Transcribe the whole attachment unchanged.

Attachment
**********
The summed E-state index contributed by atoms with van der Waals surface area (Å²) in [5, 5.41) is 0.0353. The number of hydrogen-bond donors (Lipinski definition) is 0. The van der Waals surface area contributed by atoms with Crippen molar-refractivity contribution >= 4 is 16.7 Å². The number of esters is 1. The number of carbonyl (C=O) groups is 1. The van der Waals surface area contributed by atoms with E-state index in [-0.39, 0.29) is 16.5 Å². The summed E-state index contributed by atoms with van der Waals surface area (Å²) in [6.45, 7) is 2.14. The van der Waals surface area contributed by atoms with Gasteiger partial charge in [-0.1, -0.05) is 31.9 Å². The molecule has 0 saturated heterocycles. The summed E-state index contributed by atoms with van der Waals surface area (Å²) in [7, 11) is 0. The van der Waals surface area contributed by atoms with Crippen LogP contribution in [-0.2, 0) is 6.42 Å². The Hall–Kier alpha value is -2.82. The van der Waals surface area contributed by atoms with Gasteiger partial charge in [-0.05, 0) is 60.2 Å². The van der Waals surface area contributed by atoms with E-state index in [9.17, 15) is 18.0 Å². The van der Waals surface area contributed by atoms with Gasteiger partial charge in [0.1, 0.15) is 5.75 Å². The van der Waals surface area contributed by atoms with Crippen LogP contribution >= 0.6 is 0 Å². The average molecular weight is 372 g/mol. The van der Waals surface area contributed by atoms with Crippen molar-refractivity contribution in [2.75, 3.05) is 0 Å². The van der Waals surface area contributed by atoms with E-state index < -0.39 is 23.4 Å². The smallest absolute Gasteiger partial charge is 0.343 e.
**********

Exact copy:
The summed E-state index contributed by atoms with van der Waals surface area (Å²) in [5, 5.41) is 0.0353. The number of hydrogen-bond donors (Lipinski definition) is 0. The van der Waals surface area contributed by atoms with Crippen molar-refractivity contribution >= 4 is 16.7 Å². The number of esters is 1. The number of carbonyl (C=O) groups is 1. The van der Waals surface area contributed by atoms with E-state index in [-0.39, 0.29) is 16.5 Å². The summed E-state index contributed by atoms with van der Waals surface area (Å²) in [6.45, 7) is 2.14. The van der Waals surface area contributed by atoms with Gasteiger partial charge in [-0.1, -0.05) is 31.9 Å². The molecule has 0 saturated heterocycles. The summed E-state index contributed by atoms with van der Waals surface area (Å²) in [7, 11) is 0. The van der Waals surface area contributed by atoms with Crippen LogP contribution in [-0.2, 0) is 6.42 Å². The Hall–Kier alpha value is -2.82. The van der Waals surface area contributed by atoms with Gasteiger partial charge in [-0.05, 0) is 60.2 Å². The van der Waals surface area contributed by atoms with E-state index in [9.17, 15) is 18.0 Å². The van der Waals surface area contributed by atoms with Gasteiger partial charge in [0.1, 0.15) is 5.75 Å². The van der Waals surface area contributed by atoms with Crippen LogP contribution >= 0.6 is 0 Å². The average molecular weight is 372 g/mol. The van der Waals surface area contributed by atoms with Crippen molar-refractivity contribution in [2.75, 3.05) is 0 Å². The van der Waals surface area contributed by atoms with E-state index < -0.39 is 23.4 Å². The smallest absolute Gasteiger partial charge is 0.343 e.